Dave Kielmeyer of Bowling Green State University, left, Brian Trauring of WTVG-TV, Channel 13, and Bill Gergich talk about the airing of a dash-cam video of the wrong-way crash that killed the driver and three BGSU students. The Press Club of Toledo presented the event.
Holland resident Bill Gergich had no desire to see the dash-cam video and photos of wreckage from a fatal wrong-way crash on I-75, just north of Bowling Green, earlier this month.
After local media broadcast and posted to various Web sites heavily-edited versions of video, provided by the State Highway Patrol, Mr. Gergich emailed Brian Trauring, the executive news director of WTVG-TV, Channel 13, asking why the station would show the video.
Channel 13 was only one media outlet to show parts of the video, which was the topic of discussion Thursday morning at a Press Club of Toledo forum, hosted at the Toledo-Lucas County Public Library downtown.
"What information was gained from watching that video?" asked Mr. Gergich, a local financial adviser.
Early in the hour-long forum, news segments from WTVG-TV, Channel 13; WUPW-TV, Channel 36, and WNWO-TV, Channel 24, were shown as they aired. The Blade has a version of the video on its Web site, toledoblade.com.
Each of the clips show Highway Patrol Trooper Phil Mohre driving north in the left lane of I-75 north and then moving into the right lane as a vehicle, driving south in the left lane, headed straight for him.
The video shows the trooper turning around and driving the wrong way to pursue the vehicle and its driver, later identified as Winifred "Dawn" Lein, 69, of Perrysburg Township.
None of the video showed the actual crash, and only FOX showed smoke coming from the scene as the trooper approached.
Lein was pronounced dead at the scene. Also killed in the March 2 crash were Bowling Green State University students Christina Goyett, 19, of Bay City, Mich.; Sarah Hammond, 21, of Yellow Springs, Ohio, and Rebekah Blakkolb, 20, of Aurora, Ohio. Two other passengers, Kayla Somoles, 19, of Parma, Ohio, and Angelica Mormile, 19, of Garfield Heights, Ohio, were hurt seriously.
The students were on their way to the Detroit Metro Airport, headed to the Dominican Republic for spring break.
The entire in-car video from the Highway Patrol is about 25 minutes long; each of the clips shown was substantially shorter, and in some cases on-air reporters said that, out of respect for the victims' families, they would not show the crash or parts of the rescue effort from the dramatic footage.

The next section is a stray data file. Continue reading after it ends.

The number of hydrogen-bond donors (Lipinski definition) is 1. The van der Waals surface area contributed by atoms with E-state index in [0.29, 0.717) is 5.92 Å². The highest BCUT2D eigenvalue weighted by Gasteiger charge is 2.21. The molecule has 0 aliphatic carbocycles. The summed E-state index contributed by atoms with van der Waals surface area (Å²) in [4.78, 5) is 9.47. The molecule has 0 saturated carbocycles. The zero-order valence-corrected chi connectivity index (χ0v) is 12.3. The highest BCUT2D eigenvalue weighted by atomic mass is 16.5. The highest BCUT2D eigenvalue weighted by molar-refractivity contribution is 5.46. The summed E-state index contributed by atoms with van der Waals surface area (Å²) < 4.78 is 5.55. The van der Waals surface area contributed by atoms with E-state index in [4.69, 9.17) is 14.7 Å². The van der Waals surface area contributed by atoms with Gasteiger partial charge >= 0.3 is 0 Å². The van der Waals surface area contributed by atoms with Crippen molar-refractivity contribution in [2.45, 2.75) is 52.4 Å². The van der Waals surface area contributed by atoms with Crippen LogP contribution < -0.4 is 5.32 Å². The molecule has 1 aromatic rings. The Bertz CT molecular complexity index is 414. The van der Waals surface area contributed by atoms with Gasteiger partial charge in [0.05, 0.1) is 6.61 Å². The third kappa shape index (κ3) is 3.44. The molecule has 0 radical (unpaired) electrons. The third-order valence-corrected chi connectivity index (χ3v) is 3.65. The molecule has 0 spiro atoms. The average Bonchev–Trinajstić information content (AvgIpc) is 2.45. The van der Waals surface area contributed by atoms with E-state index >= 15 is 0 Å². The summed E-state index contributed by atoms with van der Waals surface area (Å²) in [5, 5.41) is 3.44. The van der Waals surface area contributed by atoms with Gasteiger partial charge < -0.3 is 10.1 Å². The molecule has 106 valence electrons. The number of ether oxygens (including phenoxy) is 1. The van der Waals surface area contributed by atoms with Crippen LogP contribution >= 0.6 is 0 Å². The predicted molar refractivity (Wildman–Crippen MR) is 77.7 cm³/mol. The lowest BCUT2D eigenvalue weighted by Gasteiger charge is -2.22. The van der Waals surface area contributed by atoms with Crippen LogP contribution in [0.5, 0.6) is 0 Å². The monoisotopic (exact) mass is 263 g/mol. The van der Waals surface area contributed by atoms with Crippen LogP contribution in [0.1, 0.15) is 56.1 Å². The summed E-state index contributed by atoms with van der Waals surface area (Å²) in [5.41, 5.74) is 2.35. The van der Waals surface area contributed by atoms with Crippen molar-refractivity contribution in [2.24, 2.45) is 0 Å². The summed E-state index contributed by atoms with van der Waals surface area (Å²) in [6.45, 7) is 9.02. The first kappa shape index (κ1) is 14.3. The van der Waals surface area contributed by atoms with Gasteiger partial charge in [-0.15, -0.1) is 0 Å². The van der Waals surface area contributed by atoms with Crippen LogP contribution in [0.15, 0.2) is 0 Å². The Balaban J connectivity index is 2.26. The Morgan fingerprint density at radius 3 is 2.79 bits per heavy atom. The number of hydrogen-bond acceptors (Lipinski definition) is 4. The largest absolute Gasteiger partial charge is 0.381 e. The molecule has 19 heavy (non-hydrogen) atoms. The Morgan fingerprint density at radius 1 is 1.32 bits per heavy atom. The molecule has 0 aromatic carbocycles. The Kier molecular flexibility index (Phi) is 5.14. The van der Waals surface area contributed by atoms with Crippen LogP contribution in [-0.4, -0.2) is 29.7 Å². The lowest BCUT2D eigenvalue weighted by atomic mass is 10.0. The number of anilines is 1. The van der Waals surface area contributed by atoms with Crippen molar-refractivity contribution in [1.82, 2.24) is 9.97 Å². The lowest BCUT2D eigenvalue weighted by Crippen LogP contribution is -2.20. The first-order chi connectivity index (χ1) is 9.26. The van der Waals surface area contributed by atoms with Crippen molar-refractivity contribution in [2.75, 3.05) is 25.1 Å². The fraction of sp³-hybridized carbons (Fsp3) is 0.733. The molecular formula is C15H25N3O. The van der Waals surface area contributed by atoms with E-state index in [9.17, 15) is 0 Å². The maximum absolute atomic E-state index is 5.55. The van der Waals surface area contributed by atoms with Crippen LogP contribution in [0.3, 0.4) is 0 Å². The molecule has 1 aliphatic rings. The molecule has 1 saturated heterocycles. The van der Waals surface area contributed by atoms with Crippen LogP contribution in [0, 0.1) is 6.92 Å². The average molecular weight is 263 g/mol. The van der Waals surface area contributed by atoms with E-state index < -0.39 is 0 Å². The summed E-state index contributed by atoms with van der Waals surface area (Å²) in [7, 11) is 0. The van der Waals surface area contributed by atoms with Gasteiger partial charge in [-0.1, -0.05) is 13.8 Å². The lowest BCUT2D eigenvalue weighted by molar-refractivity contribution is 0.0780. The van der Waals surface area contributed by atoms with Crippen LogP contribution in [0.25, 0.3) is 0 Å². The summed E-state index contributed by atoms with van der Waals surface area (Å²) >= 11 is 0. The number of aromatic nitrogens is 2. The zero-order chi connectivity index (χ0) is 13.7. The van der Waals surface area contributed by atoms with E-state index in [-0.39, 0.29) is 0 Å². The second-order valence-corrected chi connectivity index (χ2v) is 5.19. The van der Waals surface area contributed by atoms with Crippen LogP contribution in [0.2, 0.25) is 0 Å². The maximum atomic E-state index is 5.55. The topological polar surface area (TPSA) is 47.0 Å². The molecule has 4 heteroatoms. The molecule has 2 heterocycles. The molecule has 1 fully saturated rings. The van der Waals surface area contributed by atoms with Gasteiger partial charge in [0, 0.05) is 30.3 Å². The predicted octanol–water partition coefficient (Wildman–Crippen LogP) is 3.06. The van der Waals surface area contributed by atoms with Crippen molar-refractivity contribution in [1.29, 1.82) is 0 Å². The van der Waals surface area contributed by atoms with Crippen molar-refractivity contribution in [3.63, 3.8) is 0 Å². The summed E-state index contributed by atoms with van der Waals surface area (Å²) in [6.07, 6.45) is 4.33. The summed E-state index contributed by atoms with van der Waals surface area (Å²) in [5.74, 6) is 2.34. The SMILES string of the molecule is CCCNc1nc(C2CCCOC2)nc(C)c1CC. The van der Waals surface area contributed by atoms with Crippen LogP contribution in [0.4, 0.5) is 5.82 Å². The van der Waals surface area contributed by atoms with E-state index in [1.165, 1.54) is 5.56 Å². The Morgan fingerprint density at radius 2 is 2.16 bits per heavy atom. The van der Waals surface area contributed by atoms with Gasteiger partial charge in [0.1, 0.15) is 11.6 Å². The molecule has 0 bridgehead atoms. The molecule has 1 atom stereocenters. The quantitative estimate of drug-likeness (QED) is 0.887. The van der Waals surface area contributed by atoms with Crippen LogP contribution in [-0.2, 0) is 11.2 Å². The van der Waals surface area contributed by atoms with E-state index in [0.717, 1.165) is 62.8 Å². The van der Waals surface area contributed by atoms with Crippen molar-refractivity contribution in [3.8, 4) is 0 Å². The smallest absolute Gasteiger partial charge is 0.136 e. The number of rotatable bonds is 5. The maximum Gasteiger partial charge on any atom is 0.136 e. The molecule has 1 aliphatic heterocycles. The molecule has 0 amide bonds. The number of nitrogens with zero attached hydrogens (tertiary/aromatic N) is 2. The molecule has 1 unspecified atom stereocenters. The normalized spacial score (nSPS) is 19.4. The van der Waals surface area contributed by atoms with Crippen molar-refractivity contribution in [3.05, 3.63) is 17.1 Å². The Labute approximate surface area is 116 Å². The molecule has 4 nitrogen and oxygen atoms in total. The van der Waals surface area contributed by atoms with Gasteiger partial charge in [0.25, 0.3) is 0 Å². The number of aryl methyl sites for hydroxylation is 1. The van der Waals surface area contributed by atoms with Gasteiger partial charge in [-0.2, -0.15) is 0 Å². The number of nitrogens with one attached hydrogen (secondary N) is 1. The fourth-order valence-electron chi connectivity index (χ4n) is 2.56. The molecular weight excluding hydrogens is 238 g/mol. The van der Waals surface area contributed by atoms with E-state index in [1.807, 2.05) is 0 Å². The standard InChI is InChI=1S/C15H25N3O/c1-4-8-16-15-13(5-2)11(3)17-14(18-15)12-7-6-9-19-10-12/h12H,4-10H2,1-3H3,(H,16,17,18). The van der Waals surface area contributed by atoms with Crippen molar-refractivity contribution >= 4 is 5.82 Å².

"Even today seeing that video ... gives me chills," said Mr. Trauring, a member of the three-person panel, who said WTVG carefully chose what to air because much was "inappropriate."
His sentiments were echoed by The Blade's managing editor, Dave Murray, who was not on the panel.
Mr. Murray, who said he sent text messages to and called his college-aged daughter immediately after hearing of the crash to check in, added that in the full-length video, audio from the crash scene could be heard. That was deliberately edited out as well by all media.
Also on the panel was Bowling Green spokesman Dave Kielmeyer.
He said the university did hear from concerned community members, asking the institution to step up and see if something could be done to keep parts of the video from being shown by the media, but that the university did not.
Dash-cam videos are public record.
"Shortly after the accident, we were aware there was dash cam," Mr. Kielmeyer said. "We were dreading it."
Kurt Franck, executive editor of The Blade, said that he received more emails about the video -- both before and after the video was posted to toledoblade.com -- than any story reported in the past two years.
Greg Braknis, The Blade's Web News editor, who was in attendance Thursday but did not participate on the panel, said there was concern from the community as to whether the trooper did everything possible to prevent the crash.
Showing parts of the video, he and others said, would allow viewers to decide if enough was done.
Mr. Murray, at the end of the discussion, said the forum would not change how The Blade decides what to show or not show, but decision-makers might think more about what they're showing and the impact. He also said that watching the emotional video could prompt people to make a difference by contacting their legislators to enforce change.
Mr. Gergich said, after the forum, his views had not changed.
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